Can a price tag be put on an acre of habitat for the rare Cow Knob Salamander? How much is it worth to preserve the view from James Madison’s library window at Montpelier? What is the value of an obscure Civil War battlefield such as the indecisive 1864 cavalry clash at Samaria Church in Charles City County?

Much of the conflict between utilities and conservationists stems from regulators’ inability to value intangible assets that loom large in nearly every project, thus making it impractical for utilities to pay meaningful compensation. Dominion’s proposal is significant because it attempts to offset the adverse visual impact on Jamestown-area historical resources by funding the creation of non-visual benefits.

Both utility executives and their foes acknowledge the trade-offs between economic growth, jobs and profits on the one hand and hard-to-value historical, cultural and environmental assets. The great public policy question is what weight should be given to one and what weight to the other.

For years Virginia was a “a manufacturing powerhouse,” says Margaret Fowler, co-founder of the Save the James Alliance and one of the more outspoken foes of the Surry-Skiffes Creek transmission line project. “We were undeveloped, we needed power, we needed factories. Industrialization happened. At some point … we became sensitive to what we were losing — air quality, water quality, visual beauty. Has the pendulum swung too far? I don’t think so. But I understand the dilemma.” Continue reading

The Great Inversion Continues Apace

Renovated house for sale in Church Hill for $310,000. Twenty-five years ago, I purchased a house on the same street about seven blocks away for $28,000, renovated it to comparable condition and sold it a few years later for $110,00. I should have stayed in Church Hill!

Renovated house for sale in Church Hill for $310,000. Source: ZIlllow

by James A. Bacon

The Richmond metropolitan economy has been an also-ran since the 2007-2008 recession, so it came as some surprise to see that Zillow, the online real estate marketplace, listed our burg as the expected 4th hottest housing market in 2016.

The bizarre thing about the ranking is that forecast home value appreciation of 2.2% was half that of the other Top 10 metropolitan regions (Denver, Seattle and Dallas-Fort Worth led the way, with anticipated appreciation of 5% of more). But Zillow included unemployment rate and income growth in its metrics of “hotness,” and by those measures Richmond scored pretty well. Anticipated income growth of 1.2% was the highest of the Top 10 metros by a small margin, and unemployment of 4.4% was in the middle range.

Of greater interest was Zillow’s dive into real estate sub-markets. (I couldn’t find these numbers online, so I quote them from the Richmond Times-Dispatch story.) Despite horrendously bad schools and a lingering crime problem, real estate values are booming in the city. Predicted performance for selected neighborhoods:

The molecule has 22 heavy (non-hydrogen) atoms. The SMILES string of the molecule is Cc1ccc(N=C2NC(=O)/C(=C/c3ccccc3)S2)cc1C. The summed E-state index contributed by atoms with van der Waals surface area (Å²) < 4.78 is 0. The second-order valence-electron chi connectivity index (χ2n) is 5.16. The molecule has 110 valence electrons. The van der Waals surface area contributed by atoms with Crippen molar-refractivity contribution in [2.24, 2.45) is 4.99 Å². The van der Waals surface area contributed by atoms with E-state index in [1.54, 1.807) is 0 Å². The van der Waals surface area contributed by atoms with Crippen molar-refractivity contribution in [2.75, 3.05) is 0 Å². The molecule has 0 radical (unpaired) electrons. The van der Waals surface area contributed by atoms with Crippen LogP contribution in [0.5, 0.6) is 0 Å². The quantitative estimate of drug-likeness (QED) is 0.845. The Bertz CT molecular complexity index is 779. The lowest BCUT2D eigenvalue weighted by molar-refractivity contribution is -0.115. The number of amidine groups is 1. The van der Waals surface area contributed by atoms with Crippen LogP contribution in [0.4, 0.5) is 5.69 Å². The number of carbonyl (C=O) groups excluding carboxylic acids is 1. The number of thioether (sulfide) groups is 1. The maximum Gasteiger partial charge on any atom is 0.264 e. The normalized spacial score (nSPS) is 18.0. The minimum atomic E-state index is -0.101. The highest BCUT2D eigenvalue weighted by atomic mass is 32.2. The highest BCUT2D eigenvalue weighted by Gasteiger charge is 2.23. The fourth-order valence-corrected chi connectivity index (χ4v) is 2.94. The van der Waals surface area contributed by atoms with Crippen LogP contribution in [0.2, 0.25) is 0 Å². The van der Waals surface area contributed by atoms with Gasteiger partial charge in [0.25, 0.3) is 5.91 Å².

Church Hill — + 6.7%
Carytown — +5.3%
Fan — +4.8%
Barton Heights — + 4.7%
Forest Hill Terrace — + 4.6%

If neighborhoods in Richmond’s urban core are hot, values in outlying neighborhoods likely are growing slower than the 2.2% average rate. Thus, despite record low gasoline prices (the lowest in decades, on an inflation-adjusted basis) that reduce the cost of commuting, people still want to live in walkable communities in the metropolitan center.

The Great Inversion — the shift in preferences for walkable communities in urban cores — continues apace.

Update: Speaking of the Great Inversion, how about this news — GE is relocating from the leafy Fairfield, Conn., suburbs to downtown Boston. Quoth the Wall Street Journal: The move to Boston’s waterfront is “a bet that the talent it needs is better recruited and groomed in a city than an office park.”

It didn’t hurt that Boston offered $145 million in incentives, including $25 million break in city taxes and $120 million in state infrastructure spending such as roads and parking. But New York, which recruited GE heavily, reportedly offered even more. The incentives influenced which downtown urban setting GE selected, not whether to stay in the ‘burbs or not.

What Virginia Millennials Are Looking For

indicators

Source: Wason Center for Public Policy. Click for legible image.

by James A. Bacon

Three out of four Virginia Millennials (belonging to the 18- to 36-year-old age cohort) are largely satisfied with the quality of life in their communities. But local quality-of-life indicators often fall short of what Millennials are looking for, and many are open to moving to other parts  of Virginia or even to other states. So finds a new survey of 2,000 young adults in “Virginia Millennials Come of Age” by the Wason Center for Public Policy at Christopher Newport University.